A set of circumstances converged to allow me to better explore them when I moved to Tennessee 6 years ago. Moving from Boston to East Tennessee tripled my available living space and literally moved us closer to a better latitude to work with alternative processes (which often use UV/sunlight). I suddenly had access to more resources (sunlight & space) in which to do that kind of work. Previously we had lived in small, shaded apartments at more northern latitudes that made it difficult, if not impossible, to make good exposures and keep up a practice in that work in all seasons (exposures in Boston in the winter can be over an hour, and in the extreme cold temperatures that can crack printing frames). I had always wanted to explore them more since having a few rudimentary lessons in college, and so once the opportunity arose, I jumped right in and started practicing and experimenting on my own.

The Hunt © Jocelyn Mathewes 

You investigate themes such as motherhood, chronic illness and the natural world that are simultaneously deeply personal yet very broad. So, I don't really have a specific question here, but any comments?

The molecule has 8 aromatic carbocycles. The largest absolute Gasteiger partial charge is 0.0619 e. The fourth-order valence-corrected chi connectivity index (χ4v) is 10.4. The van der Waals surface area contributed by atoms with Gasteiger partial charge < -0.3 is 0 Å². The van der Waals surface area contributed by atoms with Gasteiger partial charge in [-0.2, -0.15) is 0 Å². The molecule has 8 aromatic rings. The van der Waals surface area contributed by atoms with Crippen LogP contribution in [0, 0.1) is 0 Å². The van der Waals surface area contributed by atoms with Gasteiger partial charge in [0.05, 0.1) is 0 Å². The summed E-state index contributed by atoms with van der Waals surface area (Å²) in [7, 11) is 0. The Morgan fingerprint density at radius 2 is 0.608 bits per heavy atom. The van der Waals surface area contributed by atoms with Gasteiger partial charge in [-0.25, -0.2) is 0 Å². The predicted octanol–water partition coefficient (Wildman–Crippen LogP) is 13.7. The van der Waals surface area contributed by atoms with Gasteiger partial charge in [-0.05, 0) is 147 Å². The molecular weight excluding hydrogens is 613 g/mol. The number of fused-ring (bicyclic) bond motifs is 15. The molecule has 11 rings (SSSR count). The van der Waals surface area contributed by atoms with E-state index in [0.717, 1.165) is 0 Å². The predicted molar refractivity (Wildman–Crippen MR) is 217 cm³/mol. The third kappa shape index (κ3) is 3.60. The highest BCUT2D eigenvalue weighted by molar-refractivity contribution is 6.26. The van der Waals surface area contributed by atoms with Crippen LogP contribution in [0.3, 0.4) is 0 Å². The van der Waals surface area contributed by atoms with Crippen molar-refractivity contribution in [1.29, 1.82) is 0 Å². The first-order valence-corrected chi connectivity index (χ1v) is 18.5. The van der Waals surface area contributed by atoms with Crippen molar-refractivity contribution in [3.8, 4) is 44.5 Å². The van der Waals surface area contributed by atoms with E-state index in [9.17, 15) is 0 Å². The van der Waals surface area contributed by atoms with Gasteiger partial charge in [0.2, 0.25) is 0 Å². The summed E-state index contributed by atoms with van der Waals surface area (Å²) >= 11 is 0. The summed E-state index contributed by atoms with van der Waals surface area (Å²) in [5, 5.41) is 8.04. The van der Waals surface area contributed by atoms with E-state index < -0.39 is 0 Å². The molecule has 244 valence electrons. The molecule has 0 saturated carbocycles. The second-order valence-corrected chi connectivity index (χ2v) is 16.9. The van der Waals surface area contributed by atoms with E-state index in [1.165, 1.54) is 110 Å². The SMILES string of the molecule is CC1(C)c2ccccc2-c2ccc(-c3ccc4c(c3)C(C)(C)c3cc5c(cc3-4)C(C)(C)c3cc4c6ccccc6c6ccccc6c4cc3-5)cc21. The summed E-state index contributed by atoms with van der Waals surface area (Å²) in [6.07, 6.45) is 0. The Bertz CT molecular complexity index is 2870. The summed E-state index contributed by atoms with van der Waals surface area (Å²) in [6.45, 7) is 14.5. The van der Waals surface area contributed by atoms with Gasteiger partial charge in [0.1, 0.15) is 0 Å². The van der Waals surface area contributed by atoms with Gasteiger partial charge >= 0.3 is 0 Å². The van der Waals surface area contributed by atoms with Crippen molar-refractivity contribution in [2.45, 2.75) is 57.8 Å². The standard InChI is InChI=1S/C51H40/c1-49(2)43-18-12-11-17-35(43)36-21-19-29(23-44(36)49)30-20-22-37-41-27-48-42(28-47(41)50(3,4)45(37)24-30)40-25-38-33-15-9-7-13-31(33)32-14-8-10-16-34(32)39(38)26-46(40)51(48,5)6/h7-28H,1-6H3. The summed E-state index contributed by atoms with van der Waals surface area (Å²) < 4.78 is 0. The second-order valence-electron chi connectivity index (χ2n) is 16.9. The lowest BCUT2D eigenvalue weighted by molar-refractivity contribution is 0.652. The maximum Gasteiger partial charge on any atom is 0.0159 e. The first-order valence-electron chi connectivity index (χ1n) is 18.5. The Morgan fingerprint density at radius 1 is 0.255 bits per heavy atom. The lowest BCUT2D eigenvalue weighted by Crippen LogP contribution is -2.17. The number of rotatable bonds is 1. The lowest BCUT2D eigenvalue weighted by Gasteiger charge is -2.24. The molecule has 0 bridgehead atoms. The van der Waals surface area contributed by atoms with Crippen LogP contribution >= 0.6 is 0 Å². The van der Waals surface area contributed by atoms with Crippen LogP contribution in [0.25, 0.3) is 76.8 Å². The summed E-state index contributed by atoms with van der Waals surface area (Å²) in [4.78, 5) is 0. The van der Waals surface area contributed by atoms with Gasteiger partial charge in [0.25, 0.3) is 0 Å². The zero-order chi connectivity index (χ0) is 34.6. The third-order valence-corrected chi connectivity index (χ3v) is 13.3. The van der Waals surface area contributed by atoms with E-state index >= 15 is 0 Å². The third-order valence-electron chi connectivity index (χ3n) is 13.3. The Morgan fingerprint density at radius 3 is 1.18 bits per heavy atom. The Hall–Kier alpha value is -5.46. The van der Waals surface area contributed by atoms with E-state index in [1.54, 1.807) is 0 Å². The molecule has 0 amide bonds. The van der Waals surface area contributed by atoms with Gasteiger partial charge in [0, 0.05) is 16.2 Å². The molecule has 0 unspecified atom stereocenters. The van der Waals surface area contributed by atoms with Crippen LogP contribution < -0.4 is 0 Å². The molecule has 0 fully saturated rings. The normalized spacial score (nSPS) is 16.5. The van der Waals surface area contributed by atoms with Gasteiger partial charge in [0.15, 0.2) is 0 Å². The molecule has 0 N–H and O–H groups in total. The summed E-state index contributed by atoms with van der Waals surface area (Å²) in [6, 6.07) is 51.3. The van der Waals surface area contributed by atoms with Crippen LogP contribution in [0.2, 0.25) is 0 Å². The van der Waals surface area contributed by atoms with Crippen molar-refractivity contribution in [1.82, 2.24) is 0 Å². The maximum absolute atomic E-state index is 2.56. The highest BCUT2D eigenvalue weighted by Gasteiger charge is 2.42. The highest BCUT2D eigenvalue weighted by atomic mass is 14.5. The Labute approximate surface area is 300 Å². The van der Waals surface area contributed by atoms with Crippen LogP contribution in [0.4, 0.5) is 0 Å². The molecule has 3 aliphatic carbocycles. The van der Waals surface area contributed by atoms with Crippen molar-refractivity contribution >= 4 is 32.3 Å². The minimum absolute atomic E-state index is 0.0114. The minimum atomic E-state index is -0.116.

I make art about my experience, what I know about, and what I care about. I make art about things I draw out of my life that seem useful or relevant or have given me something worth saying. I’ve always cared about and been fascinated by children—we were all children once, and the experience of growing up is an immensely complex and powerful process. This doesn’t mean I always knew I would (or thought I should) become a mother. I’ve gravitated towards working and being with children for a long time, though, because they are fascinating, imaginative, unique, and full of new perspectives. I learn from them; they take me outside myself. My chronic illness is a recent diagnosis, but has dramatically changed the way that I have to structure my life. As a result, I can’t imagine not talking about it. Art is a place where I can explore the issues I find living with illness, and where I can connect with others to help them understand that experience. As for the natural world, that has always been a place of inspiration and solace for humankind. I’m definitely not the first or last artist to write the cliché phrase (that I actually really hate to read): “I’m inspired by nature.” It’s built into our DNA, I think; we’re a part of this enormous world, this beautiful ecosystem. How could we not be in awe of it, explore it, cherish it, and be in relationship with it?


The Figure series © Jocelyn Mathewes

Could you discuss your series The Figure?